To get to the pages to make your pocket query, go to your account screen.  Remember, this only works for premium members.  About halfway down the page on the right you will see a heading "Premium Features." Below that you should find "Build Pocket Query."  By clicking that you are on your way to your first PQ!

    The first thing you have to do is give your first PQ a name.  I will use ME01.  Leave the day of the week unchecked for now and check the box that says "uncheck the day of the week after the query runs."  Then there is a box that asks you "show me ... caches."  always use the maximum number allowed here -  that's 1000.  Then you will be asked questions about cache type and container type. If you want to restrict your PQ you can choose those options here.  However, if you want a list of ALL the available caches in the State, check the boxes for "Any Type" and "Any Container."  Next you will see a section titled "That (And)." There are a lot of options in this section, but
there are three major settings you want to be sure to put on your PQ searches.  They are:
Caches I haven't found
Caches I don't own
Caches that are active
All the other options can be filtered later by GSAK .
    Okay,  are you all still with me?  Next you will find a section called "Within."  This is where you pick Maine under "State."  Be sure to check the box for State and then highlight Maine.  The section titled "From Origin" should say "None Selected" but this is the section you would use for a radius- based PQ.  

Now this next section may require you to do some trial and error to get it right.  The "Placed During" section is the one that we will use to make a date-based PQ.  Use the "Between" option and start with January 1, 2000 to (and this is only an example) January 1, 2007.    Leave the "Attributes" sections blank.  Then in the section "Output to" put your email address and tell it you want the .gpx format. Also check the box to compress files into .zip format.   Click "Submit."  You did it!  When the PQ is ready you will get an email. This usually takes just a few minutes.  You should see PQs listed by name, and there should be a count.  The one we need to "tweek" is the count.  Each PQ count should be around 975 to 990.  This allows for inactive caches to become active without you having to adjust the dates on that PQ.  Once you have adjusted the dates on your first PQ to the correct count then you are ready to go on.  You will do the same thing over using a name like ME02 and a subsequent date that starts where your last one ended.  So if your last PQ ended on January 1, 2007 your next one would start January 2, 2007 and end on a later date.  Eventually you will 5 or 6 PQs that will give you every cache in our great State of Maine.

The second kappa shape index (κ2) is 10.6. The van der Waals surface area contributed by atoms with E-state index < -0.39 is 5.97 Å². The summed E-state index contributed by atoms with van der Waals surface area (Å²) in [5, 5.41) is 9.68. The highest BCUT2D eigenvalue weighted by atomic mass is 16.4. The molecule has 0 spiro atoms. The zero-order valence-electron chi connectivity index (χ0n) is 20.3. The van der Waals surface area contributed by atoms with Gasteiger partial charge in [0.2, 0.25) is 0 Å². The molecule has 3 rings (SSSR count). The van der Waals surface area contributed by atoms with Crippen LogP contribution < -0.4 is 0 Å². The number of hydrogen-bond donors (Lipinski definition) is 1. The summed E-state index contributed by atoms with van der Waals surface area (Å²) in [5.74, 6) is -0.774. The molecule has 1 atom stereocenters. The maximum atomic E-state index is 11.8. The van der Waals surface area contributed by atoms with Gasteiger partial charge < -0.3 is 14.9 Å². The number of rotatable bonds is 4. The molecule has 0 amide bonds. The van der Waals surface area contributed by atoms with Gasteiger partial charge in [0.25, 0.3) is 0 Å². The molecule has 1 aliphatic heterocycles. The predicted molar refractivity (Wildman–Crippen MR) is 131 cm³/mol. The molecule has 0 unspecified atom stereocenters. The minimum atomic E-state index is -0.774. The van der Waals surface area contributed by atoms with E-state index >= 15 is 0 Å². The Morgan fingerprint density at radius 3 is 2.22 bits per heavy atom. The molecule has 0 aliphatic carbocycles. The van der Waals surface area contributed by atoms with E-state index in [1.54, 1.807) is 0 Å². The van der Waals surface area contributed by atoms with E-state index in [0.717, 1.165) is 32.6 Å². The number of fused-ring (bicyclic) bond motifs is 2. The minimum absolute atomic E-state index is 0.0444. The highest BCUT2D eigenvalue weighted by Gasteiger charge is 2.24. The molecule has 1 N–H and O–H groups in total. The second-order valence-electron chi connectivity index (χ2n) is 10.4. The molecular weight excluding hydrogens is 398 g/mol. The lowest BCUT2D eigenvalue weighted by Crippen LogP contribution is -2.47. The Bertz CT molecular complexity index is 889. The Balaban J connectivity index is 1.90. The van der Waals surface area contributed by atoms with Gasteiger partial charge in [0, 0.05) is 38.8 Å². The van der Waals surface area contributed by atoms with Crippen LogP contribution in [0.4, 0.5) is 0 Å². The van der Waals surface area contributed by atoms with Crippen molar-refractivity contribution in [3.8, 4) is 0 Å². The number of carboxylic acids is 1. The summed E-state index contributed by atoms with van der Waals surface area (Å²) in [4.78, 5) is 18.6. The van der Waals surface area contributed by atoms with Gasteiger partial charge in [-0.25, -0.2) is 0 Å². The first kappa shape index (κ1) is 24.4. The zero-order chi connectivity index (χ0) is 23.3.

Now if you're not asleep by now, but are still confused maybe you should read the following articles which hopefully will explain a bit better than what I have done here.  Phew, I wonder if this is as hard to read as it was to write?  I hope you got enough information to prepare you for next month when we will tell you what to do with your newly made PQs - GSAK awaits!

Newsletter Poll

This month has seen a big controversy over the challenge caches, and although is has been "improved" already most people I have heard from are NOT impressed with them.  I want to know how you feel about them.

Do you feel the new challenge caches are a good idea?

1.  Yes, I liked the idea right from the start!

                             2.  No, it is a terrible idea and they should be done away with!

                              3.  Not sure, maybe if they tweek them more they will be okay.

4.  Other
 (Please explain in the forum)              

Geotrivia Question

Last month we asked When is National Geocaching Day?

The answer is
Saturday, May 21.  Be sure to plan your parties and events accordingly next year.  However the first International Geocaching Day was August 20, 2011. How many of you did I catch with this trick question?

This month we have a hard one for you.  When was the GPS developed?  

Look for the answer in next month's AMMO CAN.  Can you find the answer before then??
(Hint:  it's a LONG answer.)